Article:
PROTEIN is the buzzword for wheat crops harvesting anywhere between now and Christmas.
The northern hemisphere has finished harvesting a colossal crop of wheat, which means bread-flour millers across the world have adequate grades of wheat, and at prices that, to the Australian farmer, look cheap.
Protein levels around the world aren’t anything to write home about.
Millers have seen prices of base-grades shift in their favour, and around USD $200/metric ton will see a 68,000 mt cargo of milling wheat sent by ship to the port of your choice.
However, the price spread between, say, APW1 grade and the high protein grades of wheat, will establish a 2016 pattern after Australia’s crop is in the bin and people have had a chance to take a good hard look at where they might get what they need.
Segregate on protein for premiums
The feed sector (grains and other feedstuffs) is a market segment at base grades.
Milling wheat commentators remind growers to be strategic, and to plan for segregation of wheat grades, which allows choice as to timing of sales and deliveries.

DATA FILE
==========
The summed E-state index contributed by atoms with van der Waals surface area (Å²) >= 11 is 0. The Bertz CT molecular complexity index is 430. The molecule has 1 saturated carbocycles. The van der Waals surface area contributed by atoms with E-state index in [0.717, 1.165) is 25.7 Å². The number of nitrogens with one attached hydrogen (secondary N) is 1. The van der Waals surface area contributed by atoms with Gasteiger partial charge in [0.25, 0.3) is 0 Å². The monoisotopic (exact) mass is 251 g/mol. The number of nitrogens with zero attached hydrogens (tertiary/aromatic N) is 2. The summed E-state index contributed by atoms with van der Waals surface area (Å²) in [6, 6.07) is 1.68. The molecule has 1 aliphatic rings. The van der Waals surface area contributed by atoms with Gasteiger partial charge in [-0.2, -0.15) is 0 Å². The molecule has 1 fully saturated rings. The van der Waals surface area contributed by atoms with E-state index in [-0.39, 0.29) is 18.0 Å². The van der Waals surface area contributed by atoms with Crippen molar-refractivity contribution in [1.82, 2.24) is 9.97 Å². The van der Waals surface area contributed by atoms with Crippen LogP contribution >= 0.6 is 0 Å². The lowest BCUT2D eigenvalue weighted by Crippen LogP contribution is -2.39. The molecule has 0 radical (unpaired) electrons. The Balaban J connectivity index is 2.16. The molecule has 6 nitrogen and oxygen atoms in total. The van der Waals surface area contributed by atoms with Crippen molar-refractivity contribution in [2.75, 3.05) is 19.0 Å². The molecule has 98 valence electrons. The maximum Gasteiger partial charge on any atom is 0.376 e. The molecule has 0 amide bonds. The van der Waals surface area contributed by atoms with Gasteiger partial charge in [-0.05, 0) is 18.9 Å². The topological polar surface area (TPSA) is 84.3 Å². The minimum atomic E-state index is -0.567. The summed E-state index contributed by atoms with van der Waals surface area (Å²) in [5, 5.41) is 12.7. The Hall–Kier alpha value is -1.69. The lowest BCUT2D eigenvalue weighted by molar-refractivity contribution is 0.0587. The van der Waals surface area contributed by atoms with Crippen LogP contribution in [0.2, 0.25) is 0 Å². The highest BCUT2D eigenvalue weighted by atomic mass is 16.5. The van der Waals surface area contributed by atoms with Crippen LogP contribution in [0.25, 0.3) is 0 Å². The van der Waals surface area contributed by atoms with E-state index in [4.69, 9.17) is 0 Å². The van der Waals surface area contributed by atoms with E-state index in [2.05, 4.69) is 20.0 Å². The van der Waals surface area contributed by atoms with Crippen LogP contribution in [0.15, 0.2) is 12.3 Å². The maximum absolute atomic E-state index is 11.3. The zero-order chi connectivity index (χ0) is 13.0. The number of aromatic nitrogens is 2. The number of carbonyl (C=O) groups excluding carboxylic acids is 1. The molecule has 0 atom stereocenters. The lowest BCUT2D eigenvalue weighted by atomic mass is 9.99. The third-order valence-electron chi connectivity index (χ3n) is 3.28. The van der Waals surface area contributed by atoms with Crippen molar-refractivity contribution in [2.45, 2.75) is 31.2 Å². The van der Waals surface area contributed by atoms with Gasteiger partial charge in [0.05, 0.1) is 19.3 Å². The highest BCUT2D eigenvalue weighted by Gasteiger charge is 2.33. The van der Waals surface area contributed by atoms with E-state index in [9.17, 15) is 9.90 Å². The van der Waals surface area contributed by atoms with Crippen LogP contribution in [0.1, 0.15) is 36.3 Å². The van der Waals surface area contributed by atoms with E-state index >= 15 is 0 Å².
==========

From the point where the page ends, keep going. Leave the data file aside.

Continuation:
Growers might spread their sales among the raft of ‘products’ in the system, or in other commercial storages, or on-farm.
Wheat parcels have started to trade off the header.
Growers with the ability to segregate loads on protein (with accurate test results) can reap premiums.
Currently the bid range between the bottom grades of stockfeed wheat classification and the top grades of high protein milling wheat is about $100 a tonne.
High yields of lower protein will require blending
Millers strive to create flour to their customers’ standard specification. Wheat grains are not standardised, so this year of high yields (likely lower protein) will require supply-chain participants to blend small proportion of expensive high-grade with larger proportion of cheaper base grade to achieve standard specification.
Australia’s very longstanding buyers in Japan purchase Australian high protein prime hard wheats to mill high quality flours for food manufacturers.
End-users in several other key Asian markets are developing similar aspiration for the high end of Australia’s wheat crop.
In its series analysis of competition in global grain, the AEGIC noted that competitors such as Ukraine are less able, compared to Australia, to reliably satisfy the wheat volume and wheat quality needs of end-users in Asian markets.
The advice of the report’s authors was that Australian growers have time to take strategic action to counter the greater competition.
“Failure to adopt a well-coordinated approach, which minimises fragmentation and duplication, will weaken Australia’s response to these challenges,” the report said.
Planning for segregation of wheat grades, which allows choice as to timing of sales, is part of this strategy.